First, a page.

photo credit: Jakob Layman

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The French Laundry



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The French Laundry. Ever heard of it? The Yountville fine dining institution is as synonymous with Wine Country as the actual wine. Anyone who remotely cared about restaurants in the ‘90s read at least one profile of the restaurant that glorified Thomas Keller like he was bigger than Kurt Cobain. People flocked to Yountville for a taste of his then-revolutionary California-French tasting menu.

Since then, Keller’s restaurants have continued to rake in Michelin stars, and there’s a black market for reservations at The French Laundry. Even the garden across the street from the restaurant has dozens of reviews on Google.  

But these days, The French Laundry’s haute cuisine is about as cutting edge as the phrase haute cuisine—and it doesn’t really taste that good, either. In an age where excellent food is no longer categorical, the French-ish stuff coming out of this quaint Napa Valley cottage is underwhelming.

The French Laundry image

photo credit: Jakob Layman

We’re not saying the food is bad. But it’s The French f*cking Laundry. And for $390 per person for nine-ish courses, it’s fair to expect to be blown away. We weren't. To be fair, from a technical perspective, everything is impressively executed. The Oysters and Pearls (the first, best, and most photographed dish on the menu) is luxury on a spoon. Later, the cocoa laminated brioche has a perfect, hypnotic swirl, and a truffle-y gougère breaks open with a delicate sigh. 

Still, most dishes are ultimately overpowered by their general heaviness. Everything is creamy. Hollandaise sauce drowns an otherwise nice lobster galette. Purées abound. You might not want to finish everything on your plate, even if doing so feels a bit sacrilegious at The French Laundry. And aside from a compressed spinach ball, the fresh vegetables from the garden across the street are practically nowhere to be found. Look on the bright side: the wine pairing is excellent.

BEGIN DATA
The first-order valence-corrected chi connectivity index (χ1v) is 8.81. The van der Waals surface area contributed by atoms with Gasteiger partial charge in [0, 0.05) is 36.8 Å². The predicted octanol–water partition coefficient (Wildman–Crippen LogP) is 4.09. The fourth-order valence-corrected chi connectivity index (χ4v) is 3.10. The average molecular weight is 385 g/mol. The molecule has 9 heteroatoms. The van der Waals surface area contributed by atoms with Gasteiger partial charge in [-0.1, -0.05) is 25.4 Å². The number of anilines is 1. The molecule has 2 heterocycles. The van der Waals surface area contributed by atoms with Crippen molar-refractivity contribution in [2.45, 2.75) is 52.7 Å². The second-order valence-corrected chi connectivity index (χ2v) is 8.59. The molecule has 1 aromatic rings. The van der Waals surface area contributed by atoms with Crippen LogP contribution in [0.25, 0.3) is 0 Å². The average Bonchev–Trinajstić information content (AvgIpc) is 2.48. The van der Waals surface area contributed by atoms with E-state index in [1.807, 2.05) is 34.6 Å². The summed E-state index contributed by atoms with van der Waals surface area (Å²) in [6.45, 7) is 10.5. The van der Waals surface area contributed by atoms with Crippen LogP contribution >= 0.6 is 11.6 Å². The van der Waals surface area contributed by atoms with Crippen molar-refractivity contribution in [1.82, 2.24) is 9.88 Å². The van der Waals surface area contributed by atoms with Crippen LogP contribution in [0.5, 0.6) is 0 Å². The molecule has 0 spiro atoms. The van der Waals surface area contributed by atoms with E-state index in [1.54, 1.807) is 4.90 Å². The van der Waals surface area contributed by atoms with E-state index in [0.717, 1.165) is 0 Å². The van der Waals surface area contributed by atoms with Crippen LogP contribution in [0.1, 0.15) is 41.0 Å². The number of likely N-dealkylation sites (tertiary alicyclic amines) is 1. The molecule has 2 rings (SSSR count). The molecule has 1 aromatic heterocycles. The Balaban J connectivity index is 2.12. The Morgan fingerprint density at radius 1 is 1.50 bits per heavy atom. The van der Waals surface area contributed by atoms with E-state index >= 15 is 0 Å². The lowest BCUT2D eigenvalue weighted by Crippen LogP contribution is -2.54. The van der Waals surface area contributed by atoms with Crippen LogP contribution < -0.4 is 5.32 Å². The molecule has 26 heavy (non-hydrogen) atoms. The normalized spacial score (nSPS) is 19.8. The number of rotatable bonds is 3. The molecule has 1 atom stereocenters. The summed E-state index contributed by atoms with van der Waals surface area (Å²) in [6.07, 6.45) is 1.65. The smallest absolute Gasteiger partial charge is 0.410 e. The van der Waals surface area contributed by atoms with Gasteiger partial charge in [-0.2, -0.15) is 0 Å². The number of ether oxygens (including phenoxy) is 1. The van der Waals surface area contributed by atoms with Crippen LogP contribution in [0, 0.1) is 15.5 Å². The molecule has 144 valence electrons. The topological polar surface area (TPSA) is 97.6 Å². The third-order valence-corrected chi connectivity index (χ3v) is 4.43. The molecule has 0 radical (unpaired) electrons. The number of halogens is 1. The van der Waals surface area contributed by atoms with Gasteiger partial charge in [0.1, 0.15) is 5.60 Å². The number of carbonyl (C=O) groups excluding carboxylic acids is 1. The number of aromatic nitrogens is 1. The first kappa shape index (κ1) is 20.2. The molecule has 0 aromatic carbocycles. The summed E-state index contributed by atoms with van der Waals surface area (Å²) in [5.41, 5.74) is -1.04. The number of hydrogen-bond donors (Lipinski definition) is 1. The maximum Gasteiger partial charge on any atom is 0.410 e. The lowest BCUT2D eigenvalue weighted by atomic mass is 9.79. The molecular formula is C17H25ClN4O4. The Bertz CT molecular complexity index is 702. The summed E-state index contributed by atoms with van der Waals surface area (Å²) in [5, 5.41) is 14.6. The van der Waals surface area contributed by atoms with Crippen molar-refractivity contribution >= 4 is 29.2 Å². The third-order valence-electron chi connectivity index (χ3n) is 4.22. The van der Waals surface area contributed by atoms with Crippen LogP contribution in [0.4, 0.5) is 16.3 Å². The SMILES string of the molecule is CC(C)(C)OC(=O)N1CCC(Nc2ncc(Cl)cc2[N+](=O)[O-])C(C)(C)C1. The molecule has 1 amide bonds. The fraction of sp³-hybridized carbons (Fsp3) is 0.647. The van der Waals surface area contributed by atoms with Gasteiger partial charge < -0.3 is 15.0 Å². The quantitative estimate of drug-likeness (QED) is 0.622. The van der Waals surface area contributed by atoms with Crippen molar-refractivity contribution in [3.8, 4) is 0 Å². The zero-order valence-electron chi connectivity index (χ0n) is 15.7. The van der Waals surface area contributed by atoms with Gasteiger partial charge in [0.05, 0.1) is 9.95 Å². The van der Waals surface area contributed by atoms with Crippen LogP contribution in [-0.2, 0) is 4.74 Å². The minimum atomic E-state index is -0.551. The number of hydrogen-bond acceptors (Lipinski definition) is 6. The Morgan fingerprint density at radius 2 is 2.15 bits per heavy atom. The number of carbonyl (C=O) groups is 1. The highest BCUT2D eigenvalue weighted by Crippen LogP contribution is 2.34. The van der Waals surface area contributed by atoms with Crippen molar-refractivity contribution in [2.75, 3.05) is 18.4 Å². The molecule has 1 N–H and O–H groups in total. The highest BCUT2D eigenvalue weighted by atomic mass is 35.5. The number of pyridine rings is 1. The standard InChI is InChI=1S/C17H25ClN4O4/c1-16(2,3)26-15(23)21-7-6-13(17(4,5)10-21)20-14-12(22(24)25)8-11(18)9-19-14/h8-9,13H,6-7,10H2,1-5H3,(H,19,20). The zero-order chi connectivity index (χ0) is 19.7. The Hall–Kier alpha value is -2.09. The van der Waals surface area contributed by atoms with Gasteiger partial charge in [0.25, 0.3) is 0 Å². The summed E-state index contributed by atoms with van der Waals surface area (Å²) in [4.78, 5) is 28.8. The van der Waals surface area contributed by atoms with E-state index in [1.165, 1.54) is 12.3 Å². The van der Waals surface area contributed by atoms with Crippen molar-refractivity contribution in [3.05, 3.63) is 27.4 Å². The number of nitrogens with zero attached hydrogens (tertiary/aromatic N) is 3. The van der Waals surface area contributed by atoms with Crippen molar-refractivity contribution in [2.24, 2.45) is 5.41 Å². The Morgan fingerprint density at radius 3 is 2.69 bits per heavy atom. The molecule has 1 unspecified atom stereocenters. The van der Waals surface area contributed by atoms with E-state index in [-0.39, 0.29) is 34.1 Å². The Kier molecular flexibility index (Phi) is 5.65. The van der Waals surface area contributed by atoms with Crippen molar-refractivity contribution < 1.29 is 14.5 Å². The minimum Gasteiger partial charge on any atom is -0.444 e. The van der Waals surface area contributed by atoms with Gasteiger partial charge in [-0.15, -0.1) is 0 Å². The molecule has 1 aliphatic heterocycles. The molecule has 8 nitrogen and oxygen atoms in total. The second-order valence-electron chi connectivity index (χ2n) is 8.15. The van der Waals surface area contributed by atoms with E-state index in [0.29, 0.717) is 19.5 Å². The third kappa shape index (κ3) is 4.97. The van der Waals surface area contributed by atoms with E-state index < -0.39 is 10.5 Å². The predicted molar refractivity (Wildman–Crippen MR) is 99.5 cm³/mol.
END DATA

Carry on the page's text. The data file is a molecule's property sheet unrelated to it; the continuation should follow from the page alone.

The French Laundry image

photo credit: Jakob Layman

But you’ll have to ask for it first. On a recent visit, the pairing wasn’t offered at all until we requested it. A server then questioned if we were “OK with the cost,” which was never disclosed in the first place. It set the tone for a night peppered with womp-womp moments. Some plates were cleared in a flourish before we finished. And stay too long and you’ll be not-so-subtly coaxed into “a tour of the kitchen” as a ploy to get you to vacate the premises.

The question of whether this meal is worth the price is the big one. Generally, no—the value just isn’t there. If you’re so wealthy you unironically think a banana costs $10, need a place to commemorate a Big Business Deal, or want to throw on a floor-length mink coat and celebrate a triumphant divorce, have at it. And for the prestige- and restaurant-obsessed who’ll stop at nothing to get wrapped up in the glamor of the Keller brand, come for the experience, not the meal. Otherwise, there are other fine dining restaurants—with food that actually lives up to the price—we’d send you to first.

Food Rundown

The menu at The French Laundry changes often, but here’s a general idea of what you can expect.
The French Laundry image

photo credit: Julia Chen

“Oysters and Pearls”

The most memorable dish of the night, and it’s always on the menu. The bowl of caviar, oysters, and tapioca pearls is flat-out decadent. Unfortunately, this level of delicious doesn't carry through to the rest of the meal.
The French Laundry image

photo credit: Julia Chen

Nova Scotia Lobster Galette

This little mound of lobster could have been a hit, but is instead a bummer due to the smothering of mandarin orange hollandaise. It’s rich with a capital R—so much so that you might not even want to keep eating it. On the side is one plump orange suprême that could have been airbrushed. There’s also a small compressed ball of spinach that looks like something an influencer might be incentivized to throw into their morning green smoothie.
The French Laundry image

photo credit: Julia Chen

Pâté de Canard en Croûte

Technically nice, but boring. Served with a single walnut.
The French Laundry image

photo credit: Julia Chen

“Coffee and Doughnuts”

The night ends with an onslaught of desserts, from bite-sized macarons and cookie dough ice cream to caramels and your choice of chocolate bonbon. This is the standout. The simple, not-too-sweet cappuccino semifreddo comes with sugar-dusted doughnuts for dipping.

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